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3 Duke J. Const. L. & Pub. Pol'y Sidebar 1 (2007)

handle is hein.journals/dukjppsid3 and id is 1 raw text is: WHOR TON v. BOCKTING AND THE
WATERSHED EXCEPTION OF
TEA G UE v. LANE
TADHG DOOLEY*
I. INTRODUCTION
In Whorton v. Bockting,' the Supreme Court considered whether
its rule from Crawford v. Washington,' prohibiting the admission of
testimonial hearsay statements without a prior opportunity for the
defendant to cross-examine the declarant, should be applied
retroactively to cases on collateral appeal under the standard set forth
in Teague v. Lane. The determination rested on whether Crawford
announced a new rule that should be applied retroactively by virtue
of its being a watershed rule of criminal procedure implicating the
fundamental fairness and accuracy of the criminal proceeding.,4 In a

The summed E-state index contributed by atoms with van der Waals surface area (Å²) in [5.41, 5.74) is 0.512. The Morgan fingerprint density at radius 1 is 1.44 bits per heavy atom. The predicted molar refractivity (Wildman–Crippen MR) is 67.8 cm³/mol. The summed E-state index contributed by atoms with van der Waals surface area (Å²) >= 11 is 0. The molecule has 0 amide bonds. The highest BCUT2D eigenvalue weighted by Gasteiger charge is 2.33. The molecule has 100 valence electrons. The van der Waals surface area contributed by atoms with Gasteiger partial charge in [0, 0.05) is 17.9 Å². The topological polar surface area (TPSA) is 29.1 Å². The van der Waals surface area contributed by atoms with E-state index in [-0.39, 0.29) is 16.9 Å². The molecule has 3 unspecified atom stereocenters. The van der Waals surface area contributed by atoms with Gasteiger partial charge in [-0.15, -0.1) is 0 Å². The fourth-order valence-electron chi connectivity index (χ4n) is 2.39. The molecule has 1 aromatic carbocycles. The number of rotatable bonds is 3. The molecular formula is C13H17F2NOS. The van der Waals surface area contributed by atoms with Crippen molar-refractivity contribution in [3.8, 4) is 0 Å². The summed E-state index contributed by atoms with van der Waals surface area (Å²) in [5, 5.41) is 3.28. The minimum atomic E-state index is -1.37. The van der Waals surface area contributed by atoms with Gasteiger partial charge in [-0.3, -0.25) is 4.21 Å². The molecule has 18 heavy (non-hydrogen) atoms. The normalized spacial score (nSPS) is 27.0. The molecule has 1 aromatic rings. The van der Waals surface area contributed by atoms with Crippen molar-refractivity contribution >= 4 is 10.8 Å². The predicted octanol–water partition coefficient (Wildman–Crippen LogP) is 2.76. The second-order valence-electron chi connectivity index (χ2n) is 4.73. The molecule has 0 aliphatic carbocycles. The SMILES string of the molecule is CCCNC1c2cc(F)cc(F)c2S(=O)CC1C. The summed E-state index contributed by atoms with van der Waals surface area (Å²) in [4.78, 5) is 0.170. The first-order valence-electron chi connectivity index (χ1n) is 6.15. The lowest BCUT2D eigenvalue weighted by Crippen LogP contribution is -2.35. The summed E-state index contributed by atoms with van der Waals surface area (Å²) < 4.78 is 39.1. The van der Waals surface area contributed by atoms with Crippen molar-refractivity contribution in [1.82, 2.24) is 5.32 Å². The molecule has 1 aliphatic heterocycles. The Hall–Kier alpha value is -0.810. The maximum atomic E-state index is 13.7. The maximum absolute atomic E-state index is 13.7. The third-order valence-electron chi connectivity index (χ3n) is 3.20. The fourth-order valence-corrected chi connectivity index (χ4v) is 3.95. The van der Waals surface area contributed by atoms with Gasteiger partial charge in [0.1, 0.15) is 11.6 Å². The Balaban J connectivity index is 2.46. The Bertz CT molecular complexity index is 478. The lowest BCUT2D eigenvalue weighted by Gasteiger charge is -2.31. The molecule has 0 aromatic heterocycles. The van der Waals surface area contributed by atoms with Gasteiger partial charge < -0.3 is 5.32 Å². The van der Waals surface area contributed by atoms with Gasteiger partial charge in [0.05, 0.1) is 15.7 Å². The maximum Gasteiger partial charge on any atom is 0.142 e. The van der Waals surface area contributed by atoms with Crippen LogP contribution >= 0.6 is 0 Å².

unanimous decision, the Court held that Crawford did announce a
new rule of criminal procedure, but that this rule does not fall
within the Teague exception for watershed rules.' Therefore, the
respondent could not benefit from the Crawford rule during the
collateral review of his original state court conviction.
The outcome of the case was not surprising given the high bar the
Court has set for finding a watershed rule in decisions after Teague.
Since the Teague standard was announced, the Court has not found a
single rule that satisfies its requirements. However, prior to the
* 2008 J.D. Candidate, Duke University School of Law.
1. Whorton v. Bockting, 127 S. Ct. 1173 (2007).
2. Crawford v. Washington, 541 U.S. 35 (2004).
3. Teague v. Lane, 489 U.S. 288 (1989).
4. Bockting, 127 S. Ct. at 1181(quoting Saffle v. Parks, 494 U.S. 484, 495 (1990)).
5.  Id. at 1184.
6. See, e.g., Schiro v. Summerlin, 542 U.S. 348 (2004) (rejecting retroactivity for Ring v.
Arizona, 546 U.S. 584 (2002)); Beard v. Banks, 542 U.S. 406 (2004) (rejecting retroactivity for
Mills v. Maryland, 486 U.S. 367 (1988)); O'Dell v. Netherland, 521 U.S. 151 (1997) (rejecting
retroactivity for Simmons v. South Carolina, 512 U.S. 154 (1994)); Gilmore v. Taylor, 508 U.S.
333 (1993) (rejecting retroactivity for a new rule relating to jury instructions on homicide);

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